Aurora invests in veteran housing to fight homelessness

Aurora joined more than 20 Denver metro municipalities in an effort to combat regional homelessness last month after the city contributed $10,000 to a new fund intended to incentivize landlords to accept tenants with housing vouchers.

AURORA | Aurora joined more than 20 Denver metro municipalities in an effort to combat regional homelessness last month after the city contributed $10,000 to a new fund intended to incentivize landlords to accept tenants with housing vouchers.

A quartet of regional entities and the nearly two dozen participating cities have raised more than $55,000 for the landlord recruitment fund following its launch earlier this summer.

This home at 1394 Chester St. Is one of 200 pledged to the Landlord Recruitment Campaign from Atlas Real Estate Group on Tuesday Sept. 15, 2015. Photo by Gabriel Christus/Aurora Sentinel
This home at 1394 Chester St. Is one of 200 pledged to the Landlord Recruitment Campaign from Atlas Real Estate Group on Tuesday Sept. 15, 2015. Photo by Gabriel Christus/Aurora Sentinel

The Metro Mayor’s Caucus, Brothers Redevelopment, the Colorado Department of Local Affairs and the Metro Denver Homeless Initiative all coordinated in developing the program, which covers some of the possible costs that can be incurred when lodging people using the subsidized vouchers. Participating landlords are eligible for up to $1,600 to cover any damages caused by program tenants as well as money lost on rent between occupancies.

“Everyone needs a safe place to call home and that is why the Metro Mayors Caucus is supporting the Landlord Recruitment Campaign,” Aurora Mayor Steve Hogan, who chairs the Homeless and Hunger Committee for the 41-member group, said. “The effort provides an essential connection between people experiencing homelessness, landlords who have units available (to) rent and resources to make the connection sustainable.”

Aurora was one of the first cities to contribute to the fund, according to Shannon Peer, director of housing counseling at Brothers Redevelopment.

“Mayor Hogan and the city of Aurora were definitely catalysts in getting the ball rolling,” he said.

To date, about 55 landlords have agreed to participate in the program, according to Peer.

He said that the Denver area’s shriveled housing supply has been the biggest hurdle in placing voucher holders into homes. Voucher values are based on users’ incomes and ability to pay and are calculated by local housing providers and the U.S. Department of Housing and Urban Development.

The Metro Mayor’s Caucus, Brothers Redevelopment, the Colorado Department of Local Affairs and the Metro Denver Homeless Initiative all coordinated in developing the program, which covers some of the possible costs that can be incurred when lodging people using the subsidized vouchers. Participating landlords are eligible for up to $1,600 to cover any damages caused by program tenants as well as money lost on rent between occupancies.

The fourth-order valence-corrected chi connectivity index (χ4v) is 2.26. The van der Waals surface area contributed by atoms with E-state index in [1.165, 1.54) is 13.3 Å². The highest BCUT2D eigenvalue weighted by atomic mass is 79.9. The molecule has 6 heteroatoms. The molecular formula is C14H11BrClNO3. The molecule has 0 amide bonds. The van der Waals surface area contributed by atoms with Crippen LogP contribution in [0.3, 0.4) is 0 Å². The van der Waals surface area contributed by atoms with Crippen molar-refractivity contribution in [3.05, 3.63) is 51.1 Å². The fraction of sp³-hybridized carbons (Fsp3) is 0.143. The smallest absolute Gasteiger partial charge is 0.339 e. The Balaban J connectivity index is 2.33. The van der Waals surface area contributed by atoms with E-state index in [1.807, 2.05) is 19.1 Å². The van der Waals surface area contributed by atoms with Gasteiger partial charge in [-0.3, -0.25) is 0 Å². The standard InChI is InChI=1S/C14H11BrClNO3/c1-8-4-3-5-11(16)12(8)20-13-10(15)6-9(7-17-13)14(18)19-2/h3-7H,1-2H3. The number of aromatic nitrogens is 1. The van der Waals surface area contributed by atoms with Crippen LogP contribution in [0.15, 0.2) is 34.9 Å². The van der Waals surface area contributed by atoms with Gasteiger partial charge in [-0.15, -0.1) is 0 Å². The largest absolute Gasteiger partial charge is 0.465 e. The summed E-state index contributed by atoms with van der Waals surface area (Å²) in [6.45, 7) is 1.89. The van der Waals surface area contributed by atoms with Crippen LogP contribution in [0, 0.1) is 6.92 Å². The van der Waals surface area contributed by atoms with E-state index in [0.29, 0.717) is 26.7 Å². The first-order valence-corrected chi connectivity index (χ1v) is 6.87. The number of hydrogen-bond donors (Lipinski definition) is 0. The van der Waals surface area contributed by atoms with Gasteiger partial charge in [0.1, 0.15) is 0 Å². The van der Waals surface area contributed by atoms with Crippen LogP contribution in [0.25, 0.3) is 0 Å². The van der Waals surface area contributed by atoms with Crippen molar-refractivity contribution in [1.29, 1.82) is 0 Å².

“Some landlords have had a bad experience with housing vouchers and they think the rest of voucher users will be the same,” Peer said. “We thought that stigma would be the hardest thing to overcome, but it’s really not so bad compared to rent prices and the competition in the market.”

The average rent for an apartment in metro Denver stood at an eye-popping $1,265 in the second quarter of this year, which is up about $150 from the same time last year, according to data collected by the Apartment Association of Metro Denver. At the same time, the regional vacancy rate was a dismal 4.5 percent.

“As rental costs increase, it is becoming too difficult for those in greatest need of housing to find good places to rent,” Denver Mayor Michael Hancock said in a statement. “The city is pleased to have a partner like Brothers Redevelopment and the Colorado Housing Connects referral hotline, which helps low income residents find available rentals and act quickly to secure these affordable housing options.”

Peer said that, to date, the program has placed seven people in homes and that organizers have been offered 35 apartments. He clarified that “offered” means a landlord may have agreed to participate in the program, but agreed to terms with another tenant before Peer and his colleagues were able to coordinate with a potential candidate. He said that the turn-around for most apartments is about one day.

Recruiting the landlords has been a largely grassroots effort, according to Peer, who said that Brothers has combed public records in county assessors offices, property managers associations and Craigslist.com to find potential participants.

“When we call on Craigslist, it’s not to place somebody in the unit they’re advertising, but maybe the next time that person has a unit become available,” he said. “At that first point in time the competition is too deep, so we’re just attempting to get their information and then check-in with them every once in a while.”

There were 6,130 people experiencing homelessness in metro Denver in January of this year, according to a point-in-time survey conducted by the Metro Denver Homeless Initiative, one of the entities participating in the recruitment effort. Of that total, about 600 of those experiencing homelessness were veterans.

Property owners interested in participating in the campaign can get more information by calling Colorado Housing Connects at 1-844-926-6632 or by visiting www.ColoradoHousingConnects.org.

  • Joe Hardhat

    The $1,600 max is a drop in the bucket compared with the risk, at least for the more decent rentals. However, the slum lords of dilapidated rentals will be the first of sign up and will claim the $1,600 as often as possible for “damages”.

    • Aurora Bartlett

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    • I choose not to denigrate people for however they can help our veterans. I support this effort in socialism. We owe it to our homeless vets.